Monday, April 12, 2021

All the Witty Horses

By Jim Napier
To say that Mick Herron is a dark writer is a little like saying Attila the Hun had difficulty getting along with others. One doesn’t read his novels for the plot, nor even primarily for the characters, but for the bleak and jaundiced narrative style that is as much social commentary as it is drama.

Herron’s caustic prose is peppered with witticisms. When—in his new novel, Slough House (Soho Crime)—someone enters a room and finds a varied group of inhabitants, one of his characters exclaims, “It’s like the United Nations in here,” to which another responds, “What, a dosshouse for the weird and lonely?” And when a relatively young man tries to wedge his way into the ranks of his disgraced intelligence agents, Herron observes that “When they went on about sixty being the new forty they forgot to add that that made thirty-something the new twelve.”

Slough House is an outlier in the organizational structure of the British Secret Service, whose home base is located in London’s very elegant Regent’s Park district. By contrast, Slough House lies in the decidedly tatty borough of Finsbury, and is a haven for—what else?—the so-called Slow Horses, viewed by the Park as expendable assets in the world of spycraft. It is zealously presided over by Jackson Lamb. Supremely arrogant, and the living embodiment of political incorrectness, Lamb alternates his burps, farts, and various other offensive bodily functions with off-hand insults directed at gays, the mentally challenged, the vertically challenged, and pretty well anyone else who wanders into his purview. The denizens of Slough House include a coke-head, a gay dwarf, a man framed for being a pedophile, and a woman thought to be dead, but who turns out to be very much alive, though the degree to which she has retained her former skills is as yet worryingly unclear. All of these unfortunates (and others) have managed to alienate the affections of those in command at the Park, who have consigned them to a surrealistic limbo that would give even Hieronymus Bosch pause.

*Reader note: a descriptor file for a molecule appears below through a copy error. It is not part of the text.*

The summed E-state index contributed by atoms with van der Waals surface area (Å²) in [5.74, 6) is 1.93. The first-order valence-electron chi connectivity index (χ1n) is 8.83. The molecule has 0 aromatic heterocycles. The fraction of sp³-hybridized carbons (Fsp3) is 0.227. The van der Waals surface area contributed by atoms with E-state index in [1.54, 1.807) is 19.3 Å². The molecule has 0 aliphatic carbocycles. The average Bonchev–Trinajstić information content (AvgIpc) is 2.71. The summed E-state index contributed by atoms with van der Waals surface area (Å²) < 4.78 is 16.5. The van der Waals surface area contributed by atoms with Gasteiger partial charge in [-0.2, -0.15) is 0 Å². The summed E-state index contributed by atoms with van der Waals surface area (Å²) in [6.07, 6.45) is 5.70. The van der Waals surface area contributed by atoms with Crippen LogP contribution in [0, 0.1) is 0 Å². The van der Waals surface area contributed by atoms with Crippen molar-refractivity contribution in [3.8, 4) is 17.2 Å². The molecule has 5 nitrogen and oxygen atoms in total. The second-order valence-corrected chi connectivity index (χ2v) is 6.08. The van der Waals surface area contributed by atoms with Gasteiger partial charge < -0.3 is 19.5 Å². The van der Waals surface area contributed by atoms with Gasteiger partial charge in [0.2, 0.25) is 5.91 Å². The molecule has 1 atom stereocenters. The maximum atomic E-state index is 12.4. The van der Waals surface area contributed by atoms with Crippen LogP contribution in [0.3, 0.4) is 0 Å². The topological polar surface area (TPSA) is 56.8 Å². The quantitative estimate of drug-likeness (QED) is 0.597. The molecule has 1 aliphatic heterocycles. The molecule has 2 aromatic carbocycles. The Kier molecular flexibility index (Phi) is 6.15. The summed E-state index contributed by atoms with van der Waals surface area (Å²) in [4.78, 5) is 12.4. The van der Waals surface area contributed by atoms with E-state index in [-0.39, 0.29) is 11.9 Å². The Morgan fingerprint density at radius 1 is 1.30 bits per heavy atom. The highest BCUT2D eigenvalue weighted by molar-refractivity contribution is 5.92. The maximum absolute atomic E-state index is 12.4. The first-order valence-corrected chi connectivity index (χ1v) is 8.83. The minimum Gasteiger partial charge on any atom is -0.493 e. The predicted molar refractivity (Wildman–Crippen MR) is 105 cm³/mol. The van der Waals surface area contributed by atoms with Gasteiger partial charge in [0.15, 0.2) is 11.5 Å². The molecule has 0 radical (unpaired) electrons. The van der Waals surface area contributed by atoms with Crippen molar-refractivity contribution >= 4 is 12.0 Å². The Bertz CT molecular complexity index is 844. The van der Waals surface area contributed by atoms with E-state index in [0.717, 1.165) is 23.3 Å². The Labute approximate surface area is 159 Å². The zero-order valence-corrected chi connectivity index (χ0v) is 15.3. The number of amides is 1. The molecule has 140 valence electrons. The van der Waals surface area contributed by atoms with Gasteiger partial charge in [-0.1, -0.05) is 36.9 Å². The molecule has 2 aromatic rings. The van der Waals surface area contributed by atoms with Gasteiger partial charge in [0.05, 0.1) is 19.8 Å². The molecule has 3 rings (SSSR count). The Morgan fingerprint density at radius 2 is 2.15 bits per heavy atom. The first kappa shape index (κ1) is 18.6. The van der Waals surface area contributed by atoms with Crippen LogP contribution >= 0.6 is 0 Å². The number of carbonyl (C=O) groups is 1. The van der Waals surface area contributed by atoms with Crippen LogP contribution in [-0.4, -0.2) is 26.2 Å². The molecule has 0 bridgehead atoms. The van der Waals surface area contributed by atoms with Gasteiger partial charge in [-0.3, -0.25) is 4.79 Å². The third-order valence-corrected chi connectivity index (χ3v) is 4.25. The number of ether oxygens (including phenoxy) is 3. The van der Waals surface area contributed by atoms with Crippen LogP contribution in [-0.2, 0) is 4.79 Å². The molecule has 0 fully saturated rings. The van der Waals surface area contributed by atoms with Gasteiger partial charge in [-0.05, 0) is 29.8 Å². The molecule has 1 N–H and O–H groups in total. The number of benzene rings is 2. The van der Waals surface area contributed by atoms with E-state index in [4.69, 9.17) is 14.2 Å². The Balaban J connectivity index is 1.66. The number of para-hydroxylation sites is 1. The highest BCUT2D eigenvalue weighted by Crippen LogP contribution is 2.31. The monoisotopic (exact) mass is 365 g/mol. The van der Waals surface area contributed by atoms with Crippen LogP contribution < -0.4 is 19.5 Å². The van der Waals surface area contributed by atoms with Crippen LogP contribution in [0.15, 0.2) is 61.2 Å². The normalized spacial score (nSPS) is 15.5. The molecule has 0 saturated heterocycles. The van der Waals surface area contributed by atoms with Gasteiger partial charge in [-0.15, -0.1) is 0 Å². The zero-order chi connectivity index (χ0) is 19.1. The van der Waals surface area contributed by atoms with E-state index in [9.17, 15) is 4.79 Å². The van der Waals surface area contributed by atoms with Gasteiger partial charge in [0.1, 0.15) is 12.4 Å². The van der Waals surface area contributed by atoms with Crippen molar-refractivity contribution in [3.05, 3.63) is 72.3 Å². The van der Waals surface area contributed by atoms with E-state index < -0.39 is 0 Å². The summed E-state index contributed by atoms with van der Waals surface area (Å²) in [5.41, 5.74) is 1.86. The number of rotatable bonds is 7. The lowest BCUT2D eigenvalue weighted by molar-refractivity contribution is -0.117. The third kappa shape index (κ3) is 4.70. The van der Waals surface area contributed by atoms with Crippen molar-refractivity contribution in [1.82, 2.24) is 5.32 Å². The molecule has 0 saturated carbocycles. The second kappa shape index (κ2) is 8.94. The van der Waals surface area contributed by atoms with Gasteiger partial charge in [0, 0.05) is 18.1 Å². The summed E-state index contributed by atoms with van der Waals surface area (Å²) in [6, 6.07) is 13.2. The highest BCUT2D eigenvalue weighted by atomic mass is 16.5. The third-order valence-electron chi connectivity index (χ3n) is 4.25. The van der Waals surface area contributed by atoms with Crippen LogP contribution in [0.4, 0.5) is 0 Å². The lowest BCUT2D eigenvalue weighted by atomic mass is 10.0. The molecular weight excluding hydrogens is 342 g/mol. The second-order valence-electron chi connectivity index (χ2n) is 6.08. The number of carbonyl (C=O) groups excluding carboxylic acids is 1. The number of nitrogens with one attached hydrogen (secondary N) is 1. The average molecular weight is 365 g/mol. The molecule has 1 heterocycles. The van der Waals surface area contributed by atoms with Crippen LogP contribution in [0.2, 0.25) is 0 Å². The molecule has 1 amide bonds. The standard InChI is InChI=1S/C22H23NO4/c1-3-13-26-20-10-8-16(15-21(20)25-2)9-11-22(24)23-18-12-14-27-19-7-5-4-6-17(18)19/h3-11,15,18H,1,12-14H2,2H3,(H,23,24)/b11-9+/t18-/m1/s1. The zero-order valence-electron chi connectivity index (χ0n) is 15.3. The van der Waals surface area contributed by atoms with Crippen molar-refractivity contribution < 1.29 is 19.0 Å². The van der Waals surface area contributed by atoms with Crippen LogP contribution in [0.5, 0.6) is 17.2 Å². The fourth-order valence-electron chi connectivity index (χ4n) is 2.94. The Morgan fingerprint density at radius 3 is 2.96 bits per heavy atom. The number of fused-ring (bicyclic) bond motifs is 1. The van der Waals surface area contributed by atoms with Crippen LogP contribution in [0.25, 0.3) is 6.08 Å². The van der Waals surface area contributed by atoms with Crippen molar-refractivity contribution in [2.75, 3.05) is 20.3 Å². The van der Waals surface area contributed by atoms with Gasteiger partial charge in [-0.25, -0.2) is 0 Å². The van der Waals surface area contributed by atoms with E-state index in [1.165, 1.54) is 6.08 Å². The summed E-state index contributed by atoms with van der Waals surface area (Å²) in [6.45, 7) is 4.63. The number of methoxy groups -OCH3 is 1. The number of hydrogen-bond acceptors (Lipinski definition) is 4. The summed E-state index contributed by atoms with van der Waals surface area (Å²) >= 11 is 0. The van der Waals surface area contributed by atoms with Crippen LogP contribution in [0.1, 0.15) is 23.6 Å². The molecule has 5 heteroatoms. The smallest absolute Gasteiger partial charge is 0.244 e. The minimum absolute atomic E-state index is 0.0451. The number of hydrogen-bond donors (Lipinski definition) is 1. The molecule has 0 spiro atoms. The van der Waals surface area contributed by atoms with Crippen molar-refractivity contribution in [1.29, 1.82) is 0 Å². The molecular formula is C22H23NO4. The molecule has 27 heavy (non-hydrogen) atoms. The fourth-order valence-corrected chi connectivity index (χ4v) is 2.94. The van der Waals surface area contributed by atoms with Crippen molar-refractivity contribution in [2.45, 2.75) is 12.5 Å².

In their latest outing, the members of Slough House find themselves under attack, this time not metaphorically, but literally: someone seems to have them in his or her crosshairs, shadowing them for purposes unknown but clearly concerning.

Jackson Lamb at first speculates that the suits at Regent’s Park are simply using his staff as training fodder to develop their surveillance skills. But it soon appears that something more ominous is going on: payback for the killing of two Russian agents on their home turf in retaliation for an attempt to take out a swapped Russian spy on British soil. The rules of spycraft are elusive at the best of times, but one of them is that home ground is off-limits: one simply doesn’t kill another nation’s assets in their own back yard. So when this happens, events threaten to spiral out of hand.

Herron’s writing is packed with an uncompromisingly dark humor, barbed and cynical, often dripping with sarcasm, a bleak message firmly embedded in his ominous narrative. Students of recent real-world events will find much that is familiar in Herron’s tale, and to be fair, the bellicose visages of Nigel Farage and Boris Johnson and Donald Trump do arise from time to time, as do the more unruly populist movements found lately in Europe and America. For some, this will be simply an aggravating reminder of unpleasant memes gleaned from the media; others will read the author’s references as elements of a cautionary tale that comes uncomfortably close to reality.

Herron’s veteran followers know better than to expect a quick read: the text here is dense, and its narrative passages often prolonged. But to skip over those in search of action would be to miss much of the flavor—and the merit—of Herron’s writing. Slough House could easily have been titled Bleak House, but lamentably, that latter title had already been taken. This is a book to be highly recommended. And the best news of all? Herron’s Slough House tales are soon to be released as a series on television. Truly, life is sweet—or should I say, sour?

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Jim Napier is a novelist and crime-fiction reviewer based in Canada. Since 2005 his book reviews and author interviews have been featured in several Canadian newspapers and on various crime-fiction and literary Web sites, including his own award-winning review site, Deadly Diversions. His crime novel Legacy was published in April 2017, and the second installment in that series, Ridley’s War, came out in November 2020. Napier can be reached at

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